Notes-08-23

Notes-08-23 - Introduction to Statistical Inference I Knowledge and Uncertainty Imagine the following game Unseen by you the Dealer places 19 beads

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Introduction to Statistical Inference I. Knowledge and Uncertainty Imagine the following game. Unseen by you, the Dealer places 19 beads of one color in 19 boxes and one bead of a diFerent color in a 20th box. The boxes, which all look identical from the outside, are closed and placed in a random arrangement on the table. You get to open one box and observe the color of the bead it contains. At this point, if you wish, you can make a wager about the dominant color. To do so, you put $20 on the table and announce your guess. The Dealer opens all the remaining boxes to reveal their contents. If you have guessed correctly, you take back your $20 and the Dealer pays you a dollar as a prize. If you are wrong, the Dealer takes your $20. Problems 1. Will you play this game? 2. Would you play if instead of risking $20, you had to put a diFerent amount down? ±or what amounts would you play? 3. This is a philosophical question. What do you know about the contents of the boxes after observing the contents of one box? Clearly, you know the rules of the game and you know the color of the bead in the box you opened. Do you know more than this? Solutions 1. Will you play this game? You should always bet that the dominant color is the color you’ve seen, since any other way of guessing will have a smaller chance of success. In the long run, in 19 out of 20 plays you will be right, resulting in a gain of $19. But in one out of 20 plays, you’ll lose $20. So, on average in each 20 plays, you’ll lose a dollar. If you are smart, you will not play. 2. Would you play if instead of risking $20, you had to put a diFerent amount down? ±or what amounts would you play? By the same reasoning as in the previous answer, if you put down $19 to play, then you will break even in the long run. If the amount you need to put down is any less than $19, the game is in you favor. 3. What do you know about the contents of the boxes after observing the contents of one box? What you know is very similar to what you know about random experiment (with a chance of success of 0.95) before the experiment in performed. You know enough to be able to make bets on the outcome in such a manner that the advantage will be yours in the long run. This simple example illustrates, in the simplest form I can think of, the pattern of rea-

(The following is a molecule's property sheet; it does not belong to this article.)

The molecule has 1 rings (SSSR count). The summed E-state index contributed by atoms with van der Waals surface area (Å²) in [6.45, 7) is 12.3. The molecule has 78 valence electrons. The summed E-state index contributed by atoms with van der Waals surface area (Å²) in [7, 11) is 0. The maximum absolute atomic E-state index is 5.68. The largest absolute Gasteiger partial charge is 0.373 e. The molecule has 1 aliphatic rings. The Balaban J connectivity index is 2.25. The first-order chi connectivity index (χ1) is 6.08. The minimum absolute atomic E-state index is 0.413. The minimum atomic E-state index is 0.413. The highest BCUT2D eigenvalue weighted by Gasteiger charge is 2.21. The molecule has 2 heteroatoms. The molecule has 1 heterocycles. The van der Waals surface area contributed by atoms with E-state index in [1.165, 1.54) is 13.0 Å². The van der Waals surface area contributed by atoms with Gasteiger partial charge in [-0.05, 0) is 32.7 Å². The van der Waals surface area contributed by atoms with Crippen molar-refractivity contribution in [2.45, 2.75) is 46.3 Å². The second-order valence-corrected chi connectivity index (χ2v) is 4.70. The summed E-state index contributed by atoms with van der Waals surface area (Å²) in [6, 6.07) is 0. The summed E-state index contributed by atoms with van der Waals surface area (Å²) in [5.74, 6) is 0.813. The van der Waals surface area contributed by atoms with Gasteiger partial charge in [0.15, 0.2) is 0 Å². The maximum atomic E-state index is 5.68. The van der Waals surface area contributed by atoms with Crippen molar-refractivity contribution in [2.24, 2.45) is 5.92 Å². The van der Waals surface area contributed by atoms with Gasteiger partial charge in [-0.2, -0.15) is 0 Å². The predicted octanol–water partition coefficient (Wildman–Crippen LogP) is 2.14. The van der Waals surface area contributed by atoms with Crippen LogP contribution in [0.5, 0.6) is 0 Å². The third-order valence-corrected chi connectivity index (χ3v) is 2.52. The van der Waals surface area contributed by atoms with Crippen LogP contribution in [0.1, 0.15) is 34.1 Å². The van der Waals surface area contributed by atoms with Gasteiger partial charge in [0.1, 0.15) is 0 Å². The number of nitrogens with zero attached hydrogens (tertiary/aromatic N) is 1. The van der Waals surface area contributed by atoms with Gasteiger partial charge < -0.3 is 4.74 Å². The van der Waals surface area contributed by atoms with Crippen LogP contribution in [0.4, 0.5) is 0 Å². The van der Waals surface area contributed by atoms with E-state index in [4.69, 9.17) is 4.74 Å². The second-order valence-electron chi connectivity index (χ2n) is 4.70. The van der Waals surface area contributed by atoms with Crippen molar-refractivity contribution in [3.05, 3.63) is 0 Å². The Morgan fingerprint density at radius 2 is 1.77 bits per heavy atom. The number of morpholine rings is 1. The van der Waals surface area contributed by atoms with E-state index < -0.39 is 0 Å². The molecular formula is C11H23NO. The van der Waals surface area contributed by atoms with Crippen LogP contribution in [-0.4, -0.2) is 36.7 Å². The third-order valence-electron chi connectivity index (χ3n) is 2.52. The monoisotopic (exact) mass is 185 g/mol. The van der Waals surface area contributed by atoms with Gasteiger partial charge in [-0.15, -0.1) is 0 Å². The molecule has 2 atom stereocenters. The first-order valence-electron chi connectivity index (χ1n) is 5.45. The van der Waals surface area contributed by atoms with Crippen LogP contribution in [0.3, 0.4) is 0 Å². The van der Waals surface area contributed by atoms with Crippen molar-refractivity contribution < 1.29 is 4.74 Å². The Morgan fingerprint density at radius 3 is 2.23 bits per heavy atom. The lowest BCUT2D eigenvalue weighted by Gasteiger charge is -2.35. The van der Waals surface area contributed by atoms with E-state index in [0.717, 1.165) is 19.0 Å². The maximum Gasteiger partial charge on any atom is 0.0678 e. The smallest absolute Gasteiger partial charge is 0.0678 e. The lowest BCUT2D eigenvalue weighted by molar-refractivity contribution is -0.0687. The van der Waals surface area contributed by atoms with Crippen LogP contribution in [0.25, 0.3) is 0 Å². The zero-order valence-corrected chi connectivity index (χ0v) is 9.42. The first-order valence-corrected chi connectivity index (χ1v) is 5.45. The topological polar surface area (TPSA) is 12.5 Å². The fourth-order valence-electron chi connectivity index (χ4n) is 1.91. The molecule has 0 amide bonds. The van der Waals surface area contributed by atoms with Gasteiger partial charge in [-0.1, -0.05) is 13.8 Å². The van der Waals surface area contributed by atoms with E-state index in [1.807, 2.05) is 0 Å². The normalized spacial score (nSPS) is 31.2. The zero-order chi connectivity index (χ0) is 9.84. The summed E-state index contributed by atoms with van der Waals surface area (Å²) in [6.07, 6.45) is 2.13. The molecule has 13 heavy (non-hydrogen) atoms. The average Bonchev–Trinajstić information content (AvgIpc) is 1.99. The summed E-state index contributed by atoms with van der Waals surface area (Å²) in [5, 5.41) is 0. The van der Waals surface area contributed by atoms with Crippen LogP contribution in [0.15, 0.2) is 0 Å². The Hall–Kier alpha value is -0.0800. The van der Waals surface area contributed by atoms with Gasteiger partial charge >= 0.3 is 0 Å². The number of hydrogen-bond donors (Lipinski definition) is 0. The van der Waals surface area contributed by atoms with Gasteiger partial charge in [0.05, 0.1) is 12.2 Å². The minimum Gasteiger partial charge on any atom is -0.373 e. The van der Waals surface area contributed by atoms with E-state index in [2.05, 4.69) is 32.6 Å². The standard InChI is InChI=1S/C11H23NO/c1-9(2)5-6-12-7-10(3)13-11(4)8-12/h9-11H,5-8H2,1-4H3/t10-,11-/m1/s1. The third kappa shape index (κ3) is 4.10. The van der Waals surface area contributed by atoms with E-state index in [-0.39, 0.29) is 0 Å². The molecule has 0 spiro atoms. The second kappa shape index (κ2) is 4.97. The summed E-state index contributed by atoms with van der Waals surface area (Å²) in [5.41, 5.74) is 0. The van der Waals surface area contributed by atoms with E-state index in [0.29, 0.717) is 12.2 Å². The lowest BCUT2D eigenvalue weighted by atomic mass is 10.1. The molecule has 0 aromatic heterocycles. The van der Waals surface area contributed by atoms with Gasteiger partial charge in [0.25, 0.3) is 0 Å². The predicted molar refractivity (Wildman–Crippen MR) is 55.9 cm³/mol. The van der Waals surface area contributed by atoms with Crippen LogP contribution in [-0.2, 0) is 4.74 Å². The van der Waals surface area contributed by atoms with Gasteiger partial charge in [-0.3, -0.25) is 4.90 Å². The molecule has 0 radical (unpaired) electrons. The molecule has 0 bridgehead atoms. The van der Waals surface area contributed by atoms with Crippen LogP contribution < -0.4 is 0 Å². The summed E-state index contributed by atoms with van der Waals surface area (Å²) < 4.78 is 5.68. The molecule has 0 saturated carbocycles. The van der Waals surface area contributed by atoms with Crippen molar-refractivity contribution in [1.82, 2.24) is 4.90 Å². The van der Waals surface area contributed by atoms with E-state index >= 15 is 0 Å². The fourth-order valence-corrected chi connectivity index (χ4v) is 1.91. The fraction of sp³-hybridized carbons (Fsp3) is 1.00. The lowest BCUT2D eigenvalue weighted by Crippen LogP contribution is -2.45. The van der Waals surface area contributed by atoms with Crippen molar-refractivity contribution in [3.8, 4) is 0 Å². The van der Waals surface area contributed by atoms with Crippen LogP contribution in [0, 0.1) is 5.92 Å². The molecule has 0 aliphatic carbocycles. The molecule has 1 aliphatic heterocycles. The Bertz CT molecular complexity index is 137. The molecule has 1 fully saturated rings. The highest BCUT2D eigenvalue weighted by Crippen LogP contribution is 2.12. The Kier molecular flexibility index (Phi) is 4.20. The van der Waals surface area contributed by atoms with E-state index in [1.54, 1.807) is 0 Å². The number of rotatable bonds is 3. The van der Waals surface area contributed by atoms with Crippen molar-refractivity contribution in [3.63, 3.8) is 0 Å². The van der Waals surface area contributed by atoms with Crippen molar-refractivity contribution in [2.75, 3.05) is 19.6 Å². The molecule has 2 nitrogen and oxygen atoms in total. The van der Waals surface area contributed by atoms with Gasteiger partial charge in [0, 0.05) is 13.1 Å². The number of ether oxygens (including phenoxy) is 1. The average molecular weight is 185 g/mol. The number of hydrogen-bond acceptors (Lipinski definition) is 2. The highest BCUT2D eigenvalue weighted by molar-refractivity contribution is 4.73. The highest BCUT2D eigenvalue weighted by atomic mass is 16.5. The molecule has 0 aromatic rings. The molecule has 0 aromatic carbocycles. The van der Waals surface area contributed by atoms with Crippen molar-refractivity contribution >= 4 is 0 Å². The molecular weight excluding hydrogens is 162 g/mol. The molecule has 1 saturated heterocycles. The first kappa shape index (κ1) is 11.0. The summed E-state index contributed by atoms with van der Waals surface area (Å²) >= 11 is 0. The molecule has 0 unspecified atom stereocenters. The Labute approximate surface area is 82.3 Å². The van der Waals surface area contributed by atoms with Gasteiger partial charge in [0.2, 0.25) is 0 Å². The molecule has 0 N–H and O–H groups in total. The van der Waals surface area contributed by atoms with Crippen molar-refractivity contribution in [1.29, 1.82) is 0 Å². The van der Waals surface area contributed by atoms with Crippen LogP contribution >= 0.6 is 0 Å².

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This note was uploaded on 11/29/2011 for the course MATH 4056 taught by Professor Staff during the Fall '08 term at LSU.

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Notes-08-23 - Introduction to Statistical Inference I Knowledge and Uncertainty Imagine the following game Unseen by you the Dealer places 19 beads

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